Hdl Handle:
http://hdl.handle.net/10149/100138
Title:
Mindstorms communication in second life
Authors:
Vallance, M. (Michael); Martin, S. (Stewart); Wiz, C. (Charles); van Schaik, P. (Paul) ( 0000-0001-5322-6554 )
Affiliation:
Teesside University
Citation:
Vallance, M. et. al. (2009) 'Mindstorms communication in second life', in Association of Learning Technology 2009, University of Manchester, September 8 - 10.
Publisher:
Association for Learning Technology
Conference:
Association of Learning Technology 2009, University of Manchester, September 8 - 10
Issue Date:
2009
URI:
http://hdl.handle.net/10149/100138
Additional Links:
http://alt.conference-services.net/reports/template/onetextabstract.xml?xsl=template/ALTtextabstract.xsl&conferenceID=1613&abstractID=297209
Abstract:
Background - Researchers have demonstrated interest in using virtual worlds for science education as they provide a number of benefits such as making science relevant to the learner and providing a means to present opportunities to engage students in authentic scientific inquiry (Niemitz et al.,2008). Virtual worlds have the added advantage of allowing geographically separate groups of learners to interact and work together. However, de Freitas (2008) in her study of virtual worlds confirmed the need for, “developing better metrics for evaluating virtual world learning experiences” (p.11). Effective tasks must lead to specific and measurable outcomes. Students working together to program a robot to execute a specific number of discrete physical movements within a specified amount of time is one example of a measurable outcome. In a virtual world, a robot’s design and program can be communicated and taught through direct manipulation of virtual objects to other students located in different geographic locations. The degree of success of the transfer of process and information can be measured by the number of physical movements of the ‘taught’ robot as compared to the original program. It is posited that this knowledge transfer represents a move from the commonly seen replication of existing practice towards the exploitation of the unique pedagogical affordances offered by emerging technologies – a move from first to second order change (Cuban, 1992). Approach - Remotely located participating students in Japan communicate via Second Life (SL) in programming LEGO robots to navigate pre-determined courses. All communication is digitally captured. Personalised 'meaning' of data is analysed from follow-up interviews. Structure - After introducing the research aims, we will login to the designed SL space and demonstrate how students utilised SL tools for communication and collaboration in the programming of a LEGO robot. The unique representation of Mindstorms blocks in SL will be manipulated and replicated. The block variables will be altered and the outcome replicated in the NXT Mindstorms software. The outcome will be a comparison of two programmed robots. Outcomes - Pragmatic exposure to a unique application of virtual worlds for science and communication.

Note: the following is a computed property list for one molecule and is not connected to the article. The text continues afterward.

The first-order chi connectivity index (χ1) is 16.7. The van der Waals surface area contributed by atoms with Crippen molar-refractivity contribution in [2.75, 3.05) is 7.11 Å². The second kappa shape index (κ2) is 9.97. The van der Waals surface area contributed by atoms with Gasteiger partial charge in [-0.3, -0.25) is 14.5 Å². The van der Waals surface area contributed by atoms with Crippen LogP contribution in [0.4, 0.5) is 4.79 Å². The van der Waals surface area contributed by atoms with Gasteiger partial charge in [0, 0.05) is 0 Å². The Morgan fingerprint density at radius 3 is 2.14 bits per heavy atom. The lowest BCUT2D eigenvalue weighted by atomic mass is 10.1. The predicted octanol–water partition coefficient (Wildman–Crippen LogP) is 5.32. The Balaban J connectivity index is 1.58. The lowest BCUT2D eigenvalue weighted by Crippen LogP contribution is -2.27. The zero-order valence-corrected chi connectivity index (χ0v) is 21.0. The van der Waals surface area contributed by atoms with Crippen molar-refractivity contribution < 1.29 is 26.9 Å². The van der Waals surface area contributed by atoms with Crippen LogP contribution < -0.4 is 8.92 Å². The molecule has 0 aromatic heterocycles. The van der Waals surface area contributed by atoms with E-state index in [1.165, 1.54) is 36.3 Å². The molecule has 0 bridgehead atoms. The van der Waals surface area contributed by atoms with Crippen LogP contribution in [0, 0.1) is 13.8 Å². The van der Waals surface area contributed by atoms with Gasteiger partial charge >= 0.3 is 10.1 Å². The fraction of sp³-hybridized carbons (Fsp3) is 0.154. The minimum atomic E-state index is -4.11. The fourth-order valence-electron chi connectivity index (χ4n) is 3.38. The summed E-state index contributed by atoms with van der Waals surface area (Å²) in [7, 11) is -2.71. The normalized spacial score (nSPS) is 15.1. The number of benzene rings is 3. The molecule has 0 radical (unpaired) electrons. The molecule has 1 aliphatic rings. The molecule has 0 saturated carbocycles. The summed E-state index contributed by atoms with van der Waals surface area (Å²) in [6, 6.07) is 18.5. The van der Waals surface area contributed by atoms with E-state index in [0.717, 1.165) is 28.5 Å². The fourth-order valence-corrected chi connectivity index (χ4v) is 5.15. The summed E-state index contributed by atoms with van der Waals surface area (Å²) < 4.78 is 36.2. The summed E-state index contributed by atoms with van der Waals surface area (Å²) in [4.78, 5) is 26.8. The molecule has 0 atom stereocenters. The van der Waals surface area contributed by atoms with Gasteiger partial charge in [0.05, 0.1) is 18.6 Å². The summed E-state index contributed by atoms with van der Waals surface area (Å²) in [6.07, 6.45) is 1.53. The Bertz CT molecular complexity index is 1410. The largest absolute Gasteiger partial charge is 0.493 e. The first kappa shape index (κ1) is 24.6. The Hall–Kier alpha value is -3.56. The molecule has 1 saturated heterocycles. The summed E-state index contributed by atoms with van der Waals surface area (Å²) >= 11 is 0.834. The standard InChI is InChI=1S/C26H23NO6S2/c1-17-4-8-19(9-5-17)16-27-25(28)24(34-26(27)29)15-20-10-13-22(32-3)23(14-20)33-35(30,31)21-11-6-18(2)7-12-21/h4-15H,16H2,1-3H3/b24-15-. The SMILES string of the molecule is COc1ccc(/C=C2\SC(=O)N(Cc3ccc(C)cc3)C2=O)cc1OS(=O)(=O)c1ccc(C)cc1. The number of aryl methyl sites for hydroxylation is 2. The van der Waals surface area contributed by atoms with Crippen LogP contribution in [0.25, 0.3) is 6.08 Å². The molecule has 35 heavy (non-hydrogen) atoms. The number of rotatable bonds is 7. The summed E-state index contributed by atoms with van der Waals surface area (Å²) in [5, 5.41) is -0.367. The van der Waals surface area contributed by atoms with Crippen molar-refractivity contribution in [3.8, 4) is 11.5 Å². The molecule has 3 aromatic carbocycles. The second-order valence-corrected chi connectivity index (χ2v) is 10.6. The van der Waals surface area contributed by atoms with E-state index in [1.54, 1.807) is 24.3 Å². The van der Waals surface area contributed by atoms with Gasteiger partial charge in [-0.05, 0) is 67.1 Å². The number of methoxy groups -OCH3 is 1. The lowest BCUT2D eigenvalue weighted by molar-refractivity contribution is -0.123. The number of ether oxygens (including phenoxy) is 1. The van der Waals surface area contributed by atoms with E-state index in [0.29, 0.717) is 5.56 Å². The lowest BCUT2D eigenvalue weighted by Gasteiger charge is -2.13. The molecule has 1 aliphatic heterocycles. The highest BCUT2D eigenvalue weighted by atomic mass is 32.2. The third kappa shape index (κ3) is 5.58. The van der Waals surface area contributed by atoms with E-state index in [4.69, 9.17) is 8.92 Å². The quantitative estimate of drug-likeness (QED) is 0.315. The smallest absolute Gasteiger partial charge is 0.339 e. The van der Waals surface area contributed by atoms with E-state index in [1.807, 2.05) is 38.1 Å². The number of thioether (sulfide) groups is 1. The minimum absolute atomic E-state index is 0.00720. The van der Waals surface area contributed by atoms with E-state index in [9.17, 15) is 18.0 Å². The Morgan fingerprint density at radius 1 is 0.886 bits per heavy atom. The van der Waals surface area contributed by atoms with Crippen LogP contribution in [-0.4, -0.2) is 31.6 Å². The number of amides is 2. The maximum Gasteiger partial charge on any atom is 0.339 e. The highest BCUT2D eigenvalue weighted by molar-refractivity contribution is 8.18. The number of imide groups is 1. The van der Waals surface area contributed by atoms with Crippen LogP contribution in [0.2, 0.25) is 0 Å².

Type:
Meetings and Proceedings
Language:
en
Keywords:
virtual worlds; second life; science education; LEGO robot; NXT Mindstorms software
Rights:
No publisher policy information on http://www.sherpa.ac.uk/romeo/ [Accessed 02/06/2010]
Citation Count:
0 [Web of Science and Scopus, 02/06/2010]

Full metadata record

DC FieldValue Language
dc.contributor.authorVallance, M. (Michael)en
dc.contributor.authorMartin, S. (Stewart)en
dc.contributor.authorWiz, C. (Charles)en